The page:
4. A tag must be placed on the closed valve of any wet sprinkler system that must be drained and kept dry during the winter and record must be kept in the maintenance department to make certain that the valve will be opened in a fire emergency and after the cold weather ends. However, it is preferable to change such wet system over to a dry one and thereby remove the possibility of the valve becoming a lost one. Sometimes these small systems can also be protected and valve left open all year j round if they are filled with an antifreeze solution, but in some areas this is now being prohibited because of water pollution control regulations.
  5. When any outside public water supply impairment or closure is known to have occurred, including, of course, one on your own property, a 2-inch drain test needs to be made at the sprinkler riser. If the inspector notes that the original water pressure reading does not return, or does so very slowly after the test, this is usually an indication of a closed or partially closed water supply main valve. When this happens, an investigation must be started at once to find the fault and correct it.
  6. Security measures of various degrees are necessary to prevent the careless or deliberate sabotaging of control valves. The following are a few suggestions: (a) Secure all valves with braided wire and lead seals so that they can be tried but not tampered with, (b) Use heavy-duty padlocks with hardened steel shackles to lock valves open. Use chain of the same quality if necessary. Pits can be secured by using hasps and locking covers. These locks must be keyed alike with key distribution kept to a minimum. One key should be kept by the responding fire department. It is also advisable to keep a pair of bolt cutters on the premises and in the hands of a trusted employee for possible use in an emergency.(c) On all valves, install electronic devices that will transmit a signal to an attended plant alarm panel or to a supervised central station in your town when an attempt is made to close a valve. These devices and signs stating their purpose on valves are a great deterrent to vandalism. If a valve must be closed for any authorized reason, then panel supervisors are notified of impairment. When repairs are completed, supervisors are again notified so they will regard a subsequent alarm signal as valid.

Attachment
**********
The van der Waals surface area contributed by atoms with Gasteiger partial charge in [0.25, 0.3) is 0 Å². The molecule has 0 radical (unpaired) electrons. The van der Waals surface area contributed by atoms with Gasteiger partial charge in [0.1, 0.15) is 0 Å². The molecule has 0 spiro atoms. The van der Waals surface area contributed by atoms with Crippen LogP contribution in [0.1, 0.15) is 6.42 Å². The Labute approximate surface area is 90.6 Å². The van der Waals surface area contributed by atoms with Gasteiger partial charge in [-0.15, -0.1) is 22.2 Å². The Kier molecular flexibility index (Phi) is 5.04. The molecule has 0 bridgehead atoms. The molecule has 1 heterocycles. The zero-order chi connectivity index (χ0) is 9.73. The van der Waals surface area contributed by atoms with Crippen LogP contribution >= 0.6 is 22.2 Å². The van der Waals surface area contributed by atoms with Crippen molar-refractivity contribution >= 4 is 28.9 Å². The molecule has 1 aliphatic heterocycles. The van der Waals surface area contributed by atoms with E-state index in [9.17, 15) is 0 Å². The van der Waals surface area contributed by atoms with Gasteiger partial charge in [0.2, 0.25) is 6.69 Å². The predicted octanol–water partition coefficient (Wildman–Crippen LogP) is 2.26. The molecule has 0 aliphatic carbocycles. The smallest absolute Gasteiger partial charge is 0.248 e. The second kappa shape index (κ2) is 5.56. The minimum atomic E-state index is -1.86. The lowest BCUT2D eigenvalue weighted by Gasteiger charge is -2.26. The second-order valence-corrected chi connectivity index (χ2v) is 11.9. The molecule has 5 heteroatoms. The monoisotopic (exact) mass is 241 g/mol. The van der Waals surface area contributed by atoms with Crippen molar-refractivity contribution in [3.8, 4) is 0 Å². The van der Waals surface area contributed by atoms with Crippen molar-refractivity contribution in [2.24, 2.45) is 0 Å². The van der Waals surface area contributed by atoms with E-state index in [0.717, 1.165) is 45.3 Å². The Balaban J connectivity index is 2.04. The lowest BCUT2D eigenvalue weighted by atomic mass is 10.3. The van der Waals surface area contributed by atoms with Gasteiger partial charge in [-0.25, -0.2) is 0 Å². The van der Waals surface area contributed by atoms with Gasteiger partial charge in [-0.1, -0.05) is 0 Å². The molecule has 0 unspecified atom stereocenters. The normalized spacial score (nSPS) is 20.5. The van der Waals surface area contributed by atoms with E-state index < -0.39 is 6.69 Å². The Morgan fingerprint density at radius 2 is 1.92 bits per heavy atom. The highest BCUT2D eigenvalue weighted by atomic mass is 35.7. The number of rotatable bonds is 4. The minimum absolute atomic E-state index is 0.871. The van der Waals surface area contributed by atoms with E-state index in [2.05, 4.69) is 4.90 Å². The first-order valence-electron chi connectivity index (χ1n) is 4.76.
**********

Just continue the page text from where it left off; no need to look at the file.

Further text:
7. The weekly running of fire pumps will quickly indicate water suction problems and any fault found can then be quickly remedied.
  8. A three-part impairment tag system is used by major insurance underwriters in an attempt to control the shut-valve problem. One section hangs on the impaired item, one is sent to the insurance company to notify them of same and a third section is mailed to notify them of completed work. This system can be devised to work within a self-supervised plant premises.
  9. When making new installations or replacements on yard post indicator control valves, the new types of assemblies are much more fail-safe than the target type and should be used. A call to a local supplier will get you information on the two now available.
  10. My concluding recommendations are to recognize the problem, make inspections, correct the faults found, obtain management backing of educational programs, install security devices and live with the knowledge that when everyone cooperates, an all-out effort to save lives and prevent fire losses will work.